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Barry University School of Law
Published October 2009, last updated November 2012.
Barry University's Dwayne O. Andreas School of Law, near Orlando, Fla., describes itself as “an independent, coeducational Catholic international institution of higher education, within the Judeo-Christian heritage and the tradition of St. Dominic." It offers both a full-time and a part-time law program. The law school went from provisional ABA approval to full ABA accreditation in 2006.
Admissions and tuition
Gaining admission to Barry requires numbers similar for admission to other Tier 4 law schools. The class of 2015 had median GPAs and LSAT scores of 2.92 and 147. For the class of 2014, Barry admitted 1,224 of 2,066 applicants to the full-time program (218 enrolled) and 123 of 258 applicants to the part-time program (49 enrolled). Seventy-three percent of the class entering in 2012 are from Florida, but 28 states are represented. Forty-five percent of entering students identify as minorities.
Students describe the admissions process as ordinary. The law school asks for the typical requirements—resume, LSAT, GPA, personal statement, college transcript, and two letters of recommendation. The school recommends that the personal statement focus on one or more of three topics: what led to the applicant's interest in the law, adversity the applicant has overcome, and post-law-school career goals.
Full-time tuition at Barry is $34,300, while part-time tuition costs $25,900. The law school seems to favor distributing its grant aid as widely as possible, as around 77% of full-time students and about 69% of part-time students receive some form of grant or scholarship. Full-tuition grants are nonexistent, and the median grant amount is $6,000 for all students. Grants above the median are more likely to go to part-time students than anyone else.
Living in Orlando is not cheap. The law school's website advises full-time students to budget $24,550 a year for living expenses. In 2011, Barry Law graduates who took out loans (90% of the class) incurred an average of $137,680 in debt.
Employment prospects and bar passage
According to Law School Transparency, only about 39% of 2011 Barry grads had a long-term, full-time legal job (requiring bar passage) nine months after graduation. That's 82 out of 209 graduates. Three were pursuing further education, and the employment status of seven was unknown. The school does not report current salary distributions, but according to U.S. News, the 25th percentile, median, and 75th percentile for private-sector starting salaries for the class of 2010 were $40,000, $45,000, and $58,000 (69% reporting).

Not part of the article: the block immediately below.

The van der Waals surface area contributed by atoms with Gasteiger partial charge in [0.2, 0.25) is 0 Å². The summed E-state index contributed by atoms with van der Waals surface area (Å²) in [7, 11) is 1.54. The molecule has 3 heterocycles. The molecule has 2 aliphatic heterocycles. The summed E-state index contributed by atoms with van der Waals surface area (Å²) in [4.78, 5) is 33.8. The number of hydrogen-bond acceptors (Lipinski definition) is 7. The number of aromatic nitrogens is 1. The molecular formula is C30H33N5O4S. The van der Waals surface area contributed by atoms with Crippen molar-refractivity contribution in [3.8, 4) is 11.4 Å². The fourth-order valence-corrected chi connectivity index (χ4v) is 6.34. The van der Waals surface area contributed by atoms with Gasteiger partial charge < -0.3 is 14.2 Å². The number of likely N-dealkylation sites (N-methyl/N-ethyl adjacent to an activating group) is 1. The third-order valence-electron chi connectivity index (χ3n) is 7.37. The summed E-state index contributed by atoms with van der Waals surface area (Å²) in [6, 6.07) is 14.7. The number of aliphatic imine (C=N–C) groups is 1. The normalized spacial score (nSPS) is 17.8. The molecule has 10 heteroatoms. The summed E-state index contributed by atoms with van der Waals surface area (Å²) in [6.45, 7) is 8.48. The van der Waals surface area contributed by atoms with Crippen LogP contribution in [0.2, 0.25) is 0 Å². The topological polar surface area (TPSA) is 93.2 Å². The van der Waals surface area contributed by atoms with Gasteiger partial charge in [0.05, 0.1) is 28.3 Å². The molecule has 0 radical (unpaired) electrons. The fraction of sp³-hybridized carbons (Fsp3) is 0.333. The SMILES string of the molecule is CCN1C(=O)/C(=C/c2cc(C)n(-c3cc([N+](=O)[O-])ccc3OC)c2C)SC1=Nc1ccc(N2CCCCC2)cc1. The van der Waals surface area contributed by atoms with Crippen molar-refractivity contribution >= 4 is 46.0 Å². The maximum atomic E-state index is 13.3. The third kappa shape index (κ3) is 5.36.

Most of the employed graduates found work in Florida (111 grads out of 127 employed), and the second and third most common destinations were New Jersey (three grads) and Illinois (two).
Of the Barry grads who took the Florida bar exam for the first time in July 2012, 81.7% passed. That's slightly lower than the overall Florida bar passage rate of 82%.
Barry Law has a typical first-year section size of around 105 students. The school has a 15.1:1 student–faculty ratio. Students claim to enjoy small class sizes and easy access to the 61 full- and part-time faculty members.
All students at Barry must complete 90 semester hours of study with first-year requisite courses of civil procedure, contracts, criminal law, property, torts, and two legal research and writing classes. Students also must take specific upper-division courses, including business organizations, con law, crim pro, evidence, and professional responsibility.
Quality of life
Barry University is located on Colonial Drive, the busiest road in Orlando, but the law school is in a rural area. There is no on-campus housing for law students, so students generally rent apartments and commute to the law school. Outside the law school, there is plenty to do. Orlando is well known for tourist attractions such as Disney World and Sea World, and contains the distractions one would expect to find in any metropolitan area of more than 2 million people. Fans of NBA basketball will be delighted to live so close to the Orlando Magic.
U.S. News & World Report ranking: unranked (Tier 4)
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